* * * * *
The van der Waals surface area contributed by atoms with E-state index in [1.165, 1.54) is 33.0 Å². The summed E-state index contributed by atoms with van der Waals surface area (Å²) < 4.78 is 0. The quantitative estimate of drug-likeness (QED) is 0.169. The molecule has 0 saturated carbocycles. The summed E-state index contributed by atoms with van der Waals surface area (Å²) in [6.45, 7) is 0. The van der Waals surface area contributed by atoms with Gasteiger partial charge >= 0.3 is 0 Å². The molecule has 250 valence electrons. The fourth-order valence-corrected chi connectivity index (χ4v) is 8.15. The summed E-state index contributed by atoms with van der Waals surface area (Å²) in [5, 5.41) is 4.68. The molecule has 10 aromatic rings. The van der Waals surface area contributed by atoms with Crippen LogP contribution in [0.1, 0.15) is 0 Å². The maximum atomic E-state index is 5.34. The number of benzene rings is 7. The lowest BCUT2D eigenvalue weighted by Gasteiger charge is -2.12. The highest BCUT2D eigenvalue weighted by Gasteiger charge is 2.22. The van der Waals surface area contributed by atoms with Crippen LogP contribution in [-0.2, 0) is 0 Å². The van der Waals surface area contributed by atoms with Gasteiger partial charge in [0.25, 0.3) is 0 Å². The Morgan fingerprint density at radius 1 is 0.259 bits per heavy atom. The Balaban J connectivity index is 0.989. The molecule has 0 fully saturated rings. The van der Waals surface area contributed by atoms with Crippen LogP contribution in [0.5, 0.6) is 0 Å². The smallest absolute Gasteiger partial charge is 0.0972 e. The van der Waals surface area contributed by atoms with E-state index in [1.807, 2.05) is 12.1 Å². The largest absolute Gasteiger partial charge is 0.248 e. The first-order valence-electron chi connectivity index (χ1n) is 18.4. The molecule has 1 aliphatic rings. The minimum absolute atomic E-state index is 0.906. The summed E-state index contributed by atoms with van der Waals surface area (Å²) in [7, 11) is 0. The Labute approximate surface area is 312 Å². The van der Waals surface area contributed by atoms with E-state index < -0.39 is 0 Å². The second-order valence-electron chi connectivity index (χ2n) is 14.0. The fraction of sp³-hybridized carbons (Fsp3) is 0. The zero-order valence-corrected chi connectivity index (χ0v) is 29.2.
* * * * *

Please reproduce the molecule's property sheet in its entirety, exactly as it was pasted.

The van der Waals surface area contributed by atoms with E-state index in [1.165, 1.54) is 33.0 Å². The summed E-state index contributed by atoms with van der Waals surface area (Å²) < 4.78 is 0. The quantitative estimate of drug-likeness (QED) is 0.169. The molecule has 0 saturated carbocycles. The summed E-state index contributed by atoms with van der Waals surface area (Å²) in [6.45, 7) is 0. The van der Waals surface area contributed by atoms with Gasteiger partial charge >= 0.3 is 0 Å². The molecule has 250 valence electrons. The fourth-order valence-corrected chi connectivity index (χ4v) is 8.15. The summed E-state index contributed by atoms with van der Waals surface area (Å²) in [5, 5.41) is 4.68. The molecule has 10 aromatic rings. The van der Waals surface area contributed by atoms with Crippen LogP contribution in [0.1, 0.15) is 0 Å². The maximum atomic E-state index is 5.34. The number of benzene rings is 7. The lowest BCUT2D eigenvalue weighted by Gasteiger charge is -2.12. The highest BCUT2D eigenvalue weighted by Gasteiger charge is 2.22. The van der Waals surface area contributed by atoms with Crippen LogP contribution in [-0.2, 0) is 0 Å². The van der Waals surface area contributed by atoms with Gasteiger partial charge in [0.25, 0.3) is 0 Å². The Morgan fingerprint density at radius 1 is 0.259 bits per heavy atom. The Balaban J connectivity index is 0.989. The molecule has 0 fully saturated rings. The van der Waals surface area contributed by atoms with Crippen LogP contribution in [0.5, 0.6) is 0 Å². The smallest absolute Gasteiger partial charge is 0.0972 e. The van der Waals surface area contributed by atoms with E-state index in [1.807, 2.05) is 12.1 Å². The largest absolute Gasteiger partial charge is 0.248 e. The first-order valence-electron chi connectivity index (χ1n) is 18.4. The molecule has 1 aliphatic rings. The minimum absolute atomic E-state index is 0.906. The summed E-state index contributed by atoms with van der Waals surface area (Å²) in [7, 11) is 0. The Labute approximate surface area is 312 Å². The van der Waals surface area contributed by atoms with E-state index < -0.39 is 0 Å². The second-order valence-electron chi connectivity index (χ2n) is 14.0. The fraction of sp³-hybridized carbons (Fsp3) is 0. The zero-order valence-corrected chi connectivity index (χ0v) is 29.2.